In the days of carburetors and leaf spring suspensions, odometer fraud was pretty simple to do just by disconnecting the cable or even winding the odometer backwards. With the OBD standard and the prevalence of electronics in cars, promises were made by marketing teams that this risk had all but been eliminated. In reality, however, the manipulation of CAN bus makes odometer fraud just as easy, and [Andras] is here to show us exactly how easy with a teardown of a few cheap CAN bus adapters.
We featured another project that was a hardware teardown of one of these devices, but [Andras] takes this a step further by probing into the code running on the microcontroller. One would imagine that basic measures would have been taken by the attackers to obscure code or at least disable debugging modes, but on this one no such effort was made. [Andras] was able to dump the firmware from both of his test devices and start analyzing them.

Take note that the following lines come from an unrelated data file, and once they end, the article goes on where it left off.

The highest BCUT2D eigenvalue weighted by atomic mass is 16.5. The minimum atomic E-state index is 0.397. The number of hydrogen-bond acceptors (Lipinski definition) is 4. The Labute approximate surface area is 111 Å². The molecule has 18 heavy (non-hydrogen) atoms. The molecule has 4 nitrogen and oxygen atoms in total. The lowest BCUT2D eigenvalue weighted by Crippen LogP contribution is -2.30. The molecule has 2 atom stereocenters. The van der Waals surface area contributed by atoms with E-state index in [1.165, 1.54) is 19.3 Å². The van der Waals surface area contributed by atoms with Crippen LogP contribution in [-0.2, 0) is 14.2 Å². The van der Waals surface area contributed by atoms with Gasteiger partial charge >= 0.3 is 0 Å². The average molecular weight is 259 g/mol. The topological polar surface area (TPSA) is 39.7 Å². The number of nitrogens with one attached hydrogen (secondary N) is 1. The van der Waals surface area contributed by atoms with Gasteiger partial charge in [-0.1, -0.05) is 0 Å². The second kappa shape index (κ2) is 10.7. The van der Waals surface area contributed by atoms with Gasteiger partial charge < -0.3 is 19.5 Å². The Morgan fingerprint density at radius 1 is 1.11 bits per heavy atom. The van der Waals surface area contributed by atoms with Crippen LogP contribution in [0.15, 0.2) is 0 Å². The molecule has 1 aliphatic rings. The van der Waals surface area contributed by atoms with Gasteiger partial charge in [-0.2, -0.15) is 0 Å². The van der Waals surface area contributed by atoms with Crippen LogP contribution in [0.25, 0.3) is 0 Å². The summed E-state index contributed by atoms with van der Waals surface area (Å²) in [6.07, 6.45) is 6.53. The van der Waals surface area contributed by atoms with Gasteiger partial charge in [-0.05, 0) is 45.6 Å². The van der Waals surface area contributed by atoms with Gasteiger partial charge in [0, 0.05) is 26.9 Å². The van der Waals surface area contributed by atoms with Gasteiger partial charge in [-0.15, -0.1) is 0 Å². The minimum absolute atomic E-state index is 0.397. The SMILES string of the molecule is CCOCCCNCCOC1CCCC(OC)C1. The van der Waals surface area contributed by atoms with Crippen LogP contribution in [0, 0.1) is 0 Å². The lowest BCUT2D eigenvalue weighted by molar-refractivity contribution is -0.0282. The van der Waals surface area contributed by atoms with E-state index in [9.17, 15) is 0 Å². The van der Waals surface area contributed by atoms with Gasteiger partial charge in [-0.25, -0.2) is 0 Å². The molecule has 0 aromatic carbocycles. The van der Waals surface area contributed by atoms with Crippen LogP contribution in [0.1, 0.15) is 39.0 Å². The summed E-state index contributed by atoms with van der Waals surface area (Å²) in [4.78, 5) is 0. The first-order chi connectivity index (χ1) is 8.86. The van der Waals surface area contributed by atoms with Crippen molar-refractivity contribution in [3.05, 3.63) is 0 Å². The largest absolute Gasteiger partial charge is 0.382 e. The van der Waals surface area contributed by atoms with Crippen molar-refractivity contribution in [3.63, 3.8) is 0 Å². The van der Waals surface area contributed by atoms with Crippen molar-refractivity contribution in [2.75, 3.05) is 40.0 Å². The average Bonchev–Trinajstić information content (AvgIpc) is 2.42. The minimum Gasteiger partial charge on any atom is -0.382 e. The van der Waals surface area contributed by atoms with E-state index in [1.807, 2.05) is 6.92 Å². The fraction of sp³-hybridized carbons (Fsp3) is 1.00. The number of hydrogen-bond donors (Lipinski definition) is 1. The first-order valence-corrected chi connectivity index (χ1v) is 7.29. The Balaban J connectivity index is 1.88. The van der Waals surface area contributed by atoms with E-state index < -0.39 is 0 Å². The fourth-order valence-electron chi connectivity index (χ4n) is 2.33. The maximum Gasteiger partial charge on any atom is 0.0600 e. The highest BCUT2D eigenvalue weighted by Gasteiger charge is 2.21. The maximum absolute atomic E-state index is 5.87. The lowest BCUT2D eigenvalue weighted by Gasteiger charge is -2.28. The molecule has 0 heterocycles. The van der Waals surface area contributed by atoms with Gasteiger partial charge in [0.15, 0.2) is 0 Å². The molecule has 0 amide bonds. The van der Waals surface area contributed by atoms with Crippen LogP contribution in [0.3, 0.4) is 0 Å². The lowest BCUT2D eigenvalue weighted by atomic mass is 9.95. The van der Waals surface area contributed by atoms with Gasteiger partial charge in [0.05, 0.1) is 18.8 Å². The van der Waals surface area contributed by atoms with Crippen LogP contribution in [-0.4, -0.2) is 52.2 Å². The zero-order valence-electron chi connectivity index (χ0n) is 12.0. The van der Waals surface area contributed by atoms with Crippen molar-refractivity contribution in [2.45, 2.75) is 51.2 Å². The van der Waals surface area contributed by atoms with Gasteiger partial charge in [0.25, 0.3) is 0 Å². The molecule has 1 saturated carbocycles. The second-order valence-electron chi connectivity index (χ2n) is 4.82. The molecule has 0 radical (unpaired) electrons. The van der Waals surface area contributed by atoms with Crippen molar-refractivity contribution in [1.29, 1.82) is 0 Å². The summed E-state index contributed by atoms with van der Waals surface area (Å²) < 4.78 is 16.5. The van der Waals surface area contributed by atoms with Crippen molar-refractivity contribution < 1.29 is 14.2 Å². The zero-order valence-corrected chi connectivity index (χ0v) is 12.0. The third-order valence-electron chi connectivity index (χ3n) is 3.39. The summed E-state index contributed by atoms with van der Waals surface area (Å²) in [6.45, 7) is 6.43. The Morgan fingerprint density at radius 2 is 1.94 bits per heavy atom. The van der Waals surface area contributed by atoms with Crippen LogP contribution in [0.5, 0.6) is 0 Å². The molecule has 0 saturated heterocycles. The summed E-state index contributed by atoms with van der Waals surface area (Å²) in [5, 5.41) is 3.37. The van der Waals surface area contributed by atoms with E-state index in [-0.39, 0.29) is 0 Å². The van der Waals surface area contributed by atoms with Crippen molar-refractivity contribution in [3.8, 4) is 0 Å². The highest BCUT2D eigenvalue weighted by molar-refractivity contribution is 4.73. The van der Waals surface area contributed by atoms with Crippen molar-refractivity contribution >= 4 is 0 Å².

Analyzing the codes showed identical firmware running on both devices, which made his job half as hard. It looked like the code was executing a type of man-in-the-middle attack on the CAN bus which allowed it to insert the bogus mileage reading. There’s a lot of interesting information in [Andras]’s writeup though, so if you’re interested in CAN bus or attacks like this, it’s definitely worth a read.